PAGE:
Picture of Spot Welder from a microwave oven transformer and water tank
I have seen a few projects which use an old microwave oven transformer re-wound with a low voltage secondary to make a hobby spot welder, and I decided to have a go at making one. I ended up designing my own using copper sheet to make the secondary, following an unsatisfactory experience attempting to use wire I made from about 100 strands of stripped down CAT5 cable, which at nearly 6mm diameter wasn't thick enough and melted its insulation, causing the winding to short circuit.

The copper strips were cut from an old domestic hot water tank, of the sort usually equipped with an immersion heater, though this one had a heat exchanger (which looks like it really needs to be made into a tesla coil primary... hmmmm....). The steel parts came mostly from an old rotary washing line which had lost it's line, and the electrodes were made from a brass arm from an old ball cock (still trying to think of something to make from the ball). The wooden parts came from an old pallet and a bit of old shelf. The brass electrodes tend to soften and deform and really need to be made of something tougher. I used the wire from my experimental winding, doubled over, to connect the secondary to the electrodes.

My original experimental winding (100 strands of CAT5) gave a cross sectional area of less than 28.3mm2. Standard wire of this thickness would be rated at only 104 amps in free air,

Using 5 x 0.5mm copper strips, 25mm wide gives a cross sectional area for the winding of 62.5mm2 , which if it were standard wire would be rated at about 185 amps. Retrospectively, I should have used 6 layers of copper, giving a rating of approximately 212 amps, however I had anticpated an extra turn of my winding and 6 layers would have taken up too much space.

Today it blew a 5 amp fuse, showing it to have been pulling at least 750 watts. Unfortunately I have no way to measure current in the primary as my meter only measures up to 1 amp, so I don't know what the actual power being delivered is.

Afterword - If I were building this thing from scratch again, I would position the transformer to the side of the jaws, so using shorter wires, and house the transformer to cover up the mains wiring. I'd connect the wires to the where the electrodes emerge from the jaws too, so the current has less electrode to go through.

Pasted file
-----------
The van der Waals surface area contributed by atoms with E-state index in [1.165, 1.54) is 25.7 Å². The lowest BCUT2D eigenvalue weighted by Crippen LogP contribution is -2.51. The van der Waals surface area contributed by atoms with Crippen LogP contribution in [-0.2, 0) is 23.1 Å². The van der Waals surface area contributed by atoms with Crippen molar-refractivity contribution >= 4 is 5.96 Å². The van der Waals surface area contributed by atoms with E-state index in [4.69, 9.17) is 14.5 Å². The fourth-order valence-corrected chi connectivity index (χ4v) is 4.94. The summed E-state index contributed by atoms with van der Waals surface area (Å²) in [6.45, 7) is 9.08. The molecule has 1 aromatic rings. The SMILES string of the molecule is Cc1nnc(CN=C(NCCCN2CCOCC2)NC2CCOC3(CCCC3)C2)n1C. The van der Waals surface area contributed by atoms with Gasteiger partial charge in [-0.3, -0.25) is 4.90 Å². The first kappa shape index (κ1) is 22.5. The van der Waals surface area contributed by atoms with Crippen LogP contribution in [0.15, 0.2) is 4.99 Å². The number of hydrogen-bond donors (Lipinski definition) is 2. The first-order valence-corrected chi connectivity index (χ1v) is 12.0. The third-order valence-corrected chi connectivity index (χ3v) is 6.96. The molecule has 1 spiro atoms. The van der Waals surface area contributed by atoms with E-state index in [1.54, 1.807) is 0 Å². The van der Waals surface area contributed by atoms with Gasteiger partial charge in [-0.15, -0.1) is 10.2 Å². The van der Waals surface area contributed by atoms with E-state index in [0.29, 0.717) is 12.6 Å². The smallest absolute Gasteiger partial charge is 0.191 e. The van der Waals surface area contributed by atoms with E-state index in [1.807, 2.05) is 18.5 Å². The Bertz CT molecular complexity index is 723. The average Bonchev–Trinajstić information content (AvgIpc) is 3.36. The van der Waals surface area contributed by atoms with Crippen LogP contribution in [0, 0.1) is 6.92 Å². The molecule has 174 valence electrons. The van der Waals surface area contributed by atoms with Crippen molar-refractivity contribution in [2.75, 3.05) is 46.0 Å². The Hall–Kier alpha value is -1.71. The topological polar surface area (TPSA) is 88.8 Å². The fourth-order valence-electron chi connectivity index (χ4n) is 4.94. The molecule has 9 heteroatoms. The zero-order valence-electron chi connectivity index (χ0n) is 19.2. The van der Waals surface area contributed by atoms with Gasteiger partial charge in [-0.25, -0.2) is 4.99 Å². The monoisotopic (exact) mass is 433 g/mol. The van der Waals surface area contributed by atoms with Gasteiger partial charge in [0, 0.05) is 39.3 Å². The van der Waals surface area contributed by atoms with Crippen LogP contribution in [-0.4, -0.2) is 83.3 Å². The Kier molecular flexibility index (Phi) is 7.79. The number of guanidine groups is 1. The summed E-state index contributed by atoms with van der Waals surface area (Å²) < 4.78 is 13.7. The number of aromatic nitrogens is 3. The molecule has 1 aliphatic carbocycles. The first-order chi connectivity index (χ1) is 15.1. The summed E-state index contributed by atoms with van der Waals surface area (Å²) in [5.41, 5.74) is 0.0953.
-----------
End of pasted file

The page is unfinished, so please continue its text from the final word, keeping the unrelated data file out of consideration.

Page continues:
rimar20001 year ago


Is there any alternative for microwave transformer? how about other appliances do you have any idea?

throbscottle (author)  Fab Muchada1 year ago

Hi fburito

The only thing I can think of straight away is a "site transformer" - the ones that are used on building sites to provide safer power for the tools. They are pretty big and beefy. I see them on Ebay a lot for very little money, though they tend to be "buyer collects". Of course they might not be available in your country. The next thing I can think of is a transformer from an arc welder - and it's already fairly close to what you want.

If you have access to some thin sheet steel you could of course cut out your own laminations. Would be a poor performer compared to proper transformer steel but it would do if you can't get anything else. I found this site to be quite informative:


Good luck!

Congratulations on an excellent piece of work. I´ve been searching on the net for a MOT spot welder diy project. This one of yours is by far the best. Thank you. Keep up the good work. No need of a video step by step demonstration. Pictures, drawing, text, just right.
throbscottle (author)  tropicaliano2 years ago
Wow - I'm deeply flattered! Thank you :D
yaser ayash2 years ago
Domenik3 years ago
cool instructables!! but what about those chisels?? like them what is the brand?
may be a video instructional and step by step, how work well done thanks...
throbscottle (author)  geraldino2503 years ago
If I re-wind another transformer like this, I will certainly try to make a video of it.
jds19693 years ago
Your ingenious solution to the secondary winding is terrific. An excellent design.
pj633 years ago
What a Great Instructable loads of pictures and well written with lots of information.....Thanks i've read lots of these as I want to make a spot welder,this is by far the best i've read..........If you want to make something out of the float ball from the cisten cock have a look at my 'Ball Mill' ...I have 4 ... I dont want to blow my own trumpet, but they are quick and easy to make and work really well......Thank for this again Phil..
throbscottle (author)  pj633 years ago
I have no idea what I would mill though! Besides, it's a copper float and has great potential to make something *shiny* :o)
rimar20003 years ago
Very good work! Congratulations.